Both receivers offer inaccurate position solutions in the beginning, especially in the vertical component. This is due to the cold start and the resulting unavailability of ionospheric parameters, and to the convergence of the navigation filter.

It can be seen that the mass-market RUT prioritizes the availability of the position solution over its accuracy. In particular, during the interference interval, there are only a few epochs at which the receiver does not yield a solution, but this high yield comes with degraded positioning accuracy.

On the other hand, the professional grade RUT prioritizes the accuracy over the availability. It does not offer the position solution as often during the interference interval, but when it does the position errors are minor.

In order to have a better understanding of the interference impact on the RUT, a comparison with respect to the baseline test case is also carried out. Figure 6 shows the drop in the average C/N0 of the satellites used in position fix with respect to the baseline for the entire duration of the test. As expected, in the presence of interference, the signal quality worsens as the interference signal’s power increases. Given the wideband nature of the interfering signal, GPS and

FIgure 4
Figure 4

Galileo are affected similarly.

The difference between the mass-market and the professional grade receivers’ behavior is also visible here. While the former continues to use very low quality signals in order to provide a position solution, even if inaccurate, for as long as possible, the professional grade RUT stops computing the solution when the signal quality decreases by about 20 dB.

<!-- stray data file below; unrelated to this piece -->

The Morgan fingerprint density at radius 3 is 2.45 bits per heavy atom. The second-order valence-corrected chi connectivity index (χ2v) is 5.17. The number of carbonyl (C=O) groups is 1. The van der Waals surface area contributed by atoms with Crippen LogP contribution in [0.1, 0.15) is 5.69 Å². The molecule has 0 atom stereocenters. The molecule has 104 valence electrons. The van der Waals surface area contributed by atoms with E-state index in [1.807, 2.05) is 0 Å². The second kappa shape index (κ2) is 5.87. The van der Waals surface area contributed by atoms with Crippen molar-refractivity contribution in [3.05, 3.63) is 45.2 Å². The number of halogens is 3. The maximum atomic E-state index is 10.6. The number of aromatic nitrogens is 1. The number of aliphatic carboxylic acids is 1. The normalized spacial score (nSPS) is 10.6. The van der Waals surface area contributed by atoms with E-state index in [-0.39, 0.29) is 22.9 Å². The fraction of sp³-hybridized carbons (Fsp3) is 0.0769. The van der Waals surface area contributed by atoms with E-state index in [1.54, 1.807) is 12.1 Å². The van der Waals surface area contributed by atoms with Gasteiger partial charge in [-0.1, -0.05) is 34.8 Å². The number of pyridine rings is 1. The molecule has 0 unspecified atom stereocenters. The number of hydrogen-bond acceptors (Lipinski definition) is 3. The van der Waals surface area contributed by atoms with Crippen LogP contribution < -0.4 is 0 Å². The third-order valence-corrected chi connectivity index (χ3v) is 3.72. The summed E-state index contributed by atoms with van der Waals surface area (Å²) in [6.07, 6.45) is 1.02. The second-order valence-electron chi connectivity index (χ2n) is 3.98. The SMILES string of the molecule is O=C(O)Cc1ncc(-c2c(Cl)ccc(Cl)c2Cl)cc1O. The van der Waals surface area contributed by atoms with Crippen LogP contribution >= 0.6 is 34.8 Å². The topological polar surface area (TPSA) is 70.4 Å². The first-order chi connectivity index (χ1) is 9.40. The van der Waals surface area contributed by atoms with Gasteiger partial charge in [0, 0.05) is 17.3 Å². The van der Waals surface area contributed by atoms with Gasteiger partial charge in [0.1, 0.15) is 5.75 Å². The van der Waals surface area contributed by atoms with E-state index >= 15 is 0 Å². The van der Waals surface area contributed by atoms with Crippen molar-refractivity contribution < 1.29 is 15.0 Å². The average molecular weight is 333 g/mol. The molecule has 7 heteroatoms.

A summary of the results is given in Table 3. The maximum horizontal and vertical errors are computed for the interval in which the interference is present when the receiver offers a valid position fix. As already discussed, the position fix availability during the interference interval for the mass-market receiver is high at the expense of position accuracy. On the other hand, the professional grade RUT preserves the position accuracy at the expense of solution availability: the maximum horizontal and vertical errors in the test case are only slightly larger than in the baseline case.

The J/S at which the position solution is no longer available, J/SPVT_lost, is also determined. It can be observed from Table 3 that the mass market RUT has much higher sensitivity as compared to professional grade RUT, when manufacturer’s default receiver settings are used. Finally, it can be observed that TTRP values are much better for mass-market RUT than professional grade RUT.

Figure 5
Figure 5


Given the increasing dependence on GNSS technology and its vulnerability to intentional and unintentional interference, it is important to understand the magnitude and evolution of the GNSS threat scene. The STRIKE3 project is addressing this need through the development of monitoring and reporting standards, the deployment of a worldwide monitoring network to test the reporting standards and to provide a database of real-world events, the development of receiver testing standards against threats, and an intensive testing activity against the detected real-world interferences in order to test the resilience of different multi-GNSS receivers.